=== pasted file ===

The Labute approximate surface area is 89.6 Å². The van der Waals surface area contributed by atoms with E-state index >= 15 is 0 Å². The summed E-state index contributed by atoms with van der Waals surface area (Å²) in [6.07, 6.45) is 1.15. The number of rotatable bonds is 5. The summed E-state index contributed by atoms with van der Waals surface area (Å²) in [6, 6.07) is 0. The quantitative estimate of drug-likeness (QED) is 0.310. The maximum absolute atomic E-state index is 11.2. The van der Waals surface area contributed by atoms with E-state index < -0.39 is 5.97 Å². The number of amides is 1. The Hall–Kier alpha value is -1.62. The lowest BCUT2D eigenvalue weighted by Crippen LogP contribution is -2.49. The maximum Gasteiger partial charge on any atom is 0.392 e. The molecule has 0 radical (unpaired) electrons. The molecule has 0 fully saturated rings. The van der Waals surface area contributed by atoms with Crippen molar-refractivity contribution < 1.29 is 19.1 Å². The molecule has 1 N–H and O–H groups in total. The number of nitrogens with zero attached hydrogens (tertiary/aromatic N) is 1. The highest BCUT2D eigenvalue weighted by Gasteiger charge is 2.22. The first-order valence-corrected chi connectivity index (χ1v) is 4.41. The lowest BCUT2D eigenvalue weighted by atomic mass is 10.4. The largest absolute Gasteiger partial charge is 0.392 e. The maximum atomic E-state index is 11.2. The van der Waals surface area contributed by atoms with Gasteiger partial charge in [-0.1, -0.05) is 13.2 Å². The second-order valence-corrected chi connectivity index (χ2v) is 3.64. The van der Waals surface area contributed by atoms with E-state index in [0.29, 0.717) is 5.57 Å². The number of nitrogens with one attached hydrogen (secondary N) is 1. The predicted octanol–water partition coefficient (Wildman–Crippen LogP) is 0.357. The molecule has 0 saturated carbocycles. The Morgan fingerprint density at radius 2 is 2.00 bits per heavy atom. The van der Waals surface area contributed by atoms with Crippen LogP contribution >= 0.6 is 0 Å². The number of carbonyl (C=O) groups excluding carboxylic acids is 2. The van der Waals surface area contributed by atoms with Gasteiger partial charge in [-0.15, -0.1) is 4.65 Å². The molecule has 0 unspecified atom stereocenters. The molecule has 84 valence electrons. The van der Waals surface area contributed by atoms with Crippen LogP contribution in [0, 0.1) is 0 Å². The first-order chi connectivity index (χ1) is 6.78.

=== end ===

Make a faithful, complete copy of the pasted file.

The Labute approximate surface area is 89.6 Å². The van der Waals surface area contributed by atoms with E-state index >= 15 is 0 Å². The summed E-state index contributed by atoms with van der Waals surface area (Å²) in [6.07, 6.45) is 1.15. The number of rotatable bonds is 5. The summed E-state index contributed by atoms with van der Waals surface area (Å²) in [6, 6.07) is 0. The quantitative estimate of drug-likeness (QED) is 0.310. The maximum absolute atomic E-state index is 11.2. The van der Waals surface area contributed by atoms with E-state index < -0.39 is 5.97 Å². The number of amides is 1. The Hall–Kier alpha value is -1.62. The lowest BCUT2D eigenvalue weighted by Crippen LogP contribution is -2.49. The maximum Gasteiger partial charge on any atom is 0.392 e. The molecule has 0 radical (unpaired) electrons. The molecule has 0 fully saturated rings. The van der Waals surface area contributed by atoms with Crippen molar-refractivity contribution < 1.29 is 19.1 Å². The molecule has 1 N–H and O–H groups in total. The number of nitrogens with zero attached hydrogens (tertiary/aromatic N) is 1. The highest BCUT2D eigenvalue weighted by Gasteiger charge is 2.22. The first-order valence-corrected chi connectivity index (χ1v) is 4.41. The lowest BCUT2D eigenvalue weighted by atomic mass is 10.4. The largest absolute Gasteiger partial charge is 0.392 e. The maximum atomic E-state index is 11.2. The van der Waals surface area contributed by atoms with Gasteiger partial charge in [-0.1, -0.05) is 13.2 Å². The second-order valence-corrected chi connectivity index (χ2v) is 3.64. The van der Waals surface area contributed by atoms with E-state index in [0.29, 0.717) is 5.57 Å². The number of nitrogens with one attached hydrogen (secondary N) is 1. The predicted octanol–water partition coefficient (Wildman–Crippen LogP) is 0.357. The molecule has 0 saturated carbocycles. The Morgan fingerprint density at radius 2 is 2.00 bits per heavy atom. The van der Waals surface area contributed by atoms with Crippen LogP contribution >= 0.6 is 0 Å². The number of carbonyl (C=O) groups excluding carboxylic acids is 2. The van der Waals surface area contributed by atoms with Gasteiger partial charge in [-0.15, -0.1) is 4.65 Å². The molecule has 0 unspecified atom stereocenters. The molecule has 84 valence electrons. The van der Waals surface area contributed by atoms with Crippen LogP contribution in [0, 0.1) is 0 Å². The first-order chi connectivity index (χ1) is 6.78.